Hollande asked Netanyahu not to attend unity march
JERUSALEM (JTA) — Israeli Prime Minister Benjamin Netanyahu visited the site of the deadly Paris kosher supermarket attack less than a day after reports surfaced that the French president asked him not to attend the unity march. Netanyahu on Monday met with French Jewish community leaders, calling the memorial service the previous night at the Great Synagogue in Paris “a moment of genuine Jewish solidarity” and the march through the streets of Paris “a moment of general solidarity with humanity.”
“If the world does not unite now against terrorism, the blows that terrorism has struck here will increase in a magnitude that can scarcely be conceived. Therefore, I hope that Europe will unite. I hope that it will also take action,” he said.
In his visit to the Hyper Cacher market, Netanyahu paid tribute to the four Jewish men who were killed in Friday’s attack by a radical Islamist. He also met with one of the hostages, Celine Shreki, who told the Israeli leader about what transpired during the attack. Foreign Minister Avigdor Liberman joined Netanyahu at the market.
Israeli media reported early Monday that French President Francois Hollande in a conversation with Netanyahu on Friday night following the end of the hostage standoff at the Hyper Cacher said he did not want Netanyahu to attend the march for fear it would divert attention from the unity message by adding a focus of the Israeli-Palestinian conflict or Muslim-Jewish relations. According to the reports, when Netanyahu decided to attend, Hollande extended an invitation to the prime minister, as well as Palestinian Authority President Mahmoud Abbas. Abbas also attended the march.
Soldiers to protect Jewish schools in France
(JTA) — France will deploy soldiers at Jewish schools to increase security, the country’s interior minister said. Nearly 5,000 security forces and police will help protect the country’s 700 Jewish schools, Bernard Cazeneuves said Monday during a meeting with parents at a Jewish school south of Paris near the site of last week’s deadly attack on a kosher supermarket, the French news agency AFP reported. The promise of more protection came a day after French President Francois Hollande said in a meeting with French Jewish leaders in the wake of the attack on the Hyper Cacher supermarket that the country would move to protect synagogues and Jewish schools, including using the military.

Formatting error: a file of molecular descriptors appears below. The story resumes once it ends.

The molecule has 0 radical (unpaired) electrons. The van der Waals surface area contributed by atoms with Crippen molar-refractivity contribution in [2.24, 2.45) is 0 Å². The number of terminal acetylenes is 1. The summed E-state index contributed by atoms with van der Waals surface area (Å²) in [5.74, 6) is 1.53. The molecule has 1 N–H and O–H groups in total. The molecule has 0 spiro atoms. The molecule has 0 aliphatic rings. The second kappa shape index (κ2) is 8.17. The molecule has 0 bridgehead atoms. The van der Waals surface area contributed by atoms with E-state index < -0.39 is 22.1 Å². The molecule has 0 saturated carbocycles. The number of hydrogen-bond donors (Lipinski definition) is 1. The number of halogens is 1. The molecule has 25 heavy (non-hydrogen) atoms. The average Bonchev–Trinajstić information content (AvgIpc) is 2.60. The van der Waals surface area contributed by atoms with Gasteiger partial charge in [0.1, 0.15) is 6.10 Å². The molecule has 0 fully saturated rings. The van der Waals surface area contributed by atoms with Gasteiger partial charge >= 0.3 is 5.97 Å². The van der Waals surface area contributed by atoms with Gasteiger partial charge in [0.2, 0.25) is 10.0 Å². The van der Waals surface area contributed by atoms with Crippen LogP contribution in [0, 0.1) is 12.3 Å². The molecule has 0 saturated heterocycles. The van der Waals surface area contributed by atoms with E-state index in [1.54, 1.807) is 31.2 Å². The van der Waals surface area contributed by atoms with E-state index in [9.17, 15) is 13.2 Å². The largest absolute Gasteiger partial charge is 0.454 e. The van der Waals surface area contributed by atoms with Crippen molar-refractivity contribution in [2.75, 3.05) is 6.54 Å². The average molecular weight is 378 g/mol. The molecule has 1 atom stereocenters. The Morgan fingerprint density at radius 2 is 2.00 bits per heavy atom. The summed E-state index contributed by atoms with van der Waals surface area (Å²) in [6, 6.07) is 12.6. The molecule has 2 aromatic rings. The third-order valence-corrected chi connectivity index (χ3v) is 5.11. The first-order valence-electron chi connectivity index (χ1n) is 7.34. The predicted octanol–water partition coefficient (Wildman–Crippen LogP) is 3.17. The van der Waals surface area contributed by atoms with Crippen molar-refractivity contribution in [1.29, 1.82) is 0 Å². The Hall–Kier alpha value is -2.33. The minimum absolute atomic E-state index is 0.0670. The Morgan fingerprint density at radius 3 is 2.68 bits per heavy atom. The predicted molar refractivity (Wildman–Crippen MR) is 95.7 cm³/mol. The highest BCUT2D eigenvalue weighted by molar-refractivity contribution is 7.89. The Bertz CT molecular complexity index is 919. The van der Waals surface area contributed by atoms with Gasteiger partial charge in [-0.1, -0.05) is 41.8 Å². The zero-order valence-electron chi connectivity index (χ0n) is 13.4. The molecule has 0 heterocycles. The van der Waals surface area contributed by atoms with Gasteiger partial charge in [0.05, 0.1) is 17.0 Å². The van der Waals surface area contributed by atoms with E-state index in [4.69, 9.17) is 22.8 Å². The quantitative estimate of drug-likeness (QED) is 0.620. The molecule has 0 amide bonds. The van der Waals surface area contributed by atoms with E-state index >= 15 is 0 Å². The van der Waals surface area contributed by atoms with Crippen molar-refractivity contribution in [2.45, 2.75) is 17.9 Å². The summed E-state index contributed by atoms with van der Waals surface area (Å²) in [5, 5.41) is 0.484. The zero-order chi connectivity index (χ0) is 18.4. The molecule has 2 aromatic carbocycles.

Columnist was killed for being Jewish, cousin says
(JTA) — A Charlie Hebdo columnist was killed because she was Jewish, the victim’s cousin said. Elsa Cayat was the only woman killed in the targeted attack Jan. 7 on the satirical magazine’s Paris headquarters by two al-Qaida operatives, brothers Cherif and Said Kouachi. Cayat received threatening phone calls in the month before the attack on the magazine, Sophoe Bramly said.
“You dirty Jew. Stop working for Charlie Hebdo. If you don’t, we will kill you,” the phone calls said, Cayat’s cousin told The Independent in an interview published Monday.
“It seems she was selected to be executed because she was Jewish,” Bramly said. “They had a list of who they wanted to shoot and said they weren’t killing the women. But she was the only woman who wasn’t spared.”
Sigolene Vinson, a writer, told reporters that one of the masked gunmen pointed his gun at her and did not shoot, saying, “Don’t be afraid, calm down. I won’t kill you. You are a woman.”
Cayat, a psychoanalyst, wrote a column for the magazine and was there the day of the shootings for the weekly editorial staff meeting. She was born in Tunisia and moved to suburban Paris when she was a toddler.
French comedian Dieudonne sympathizes with supermarket gunman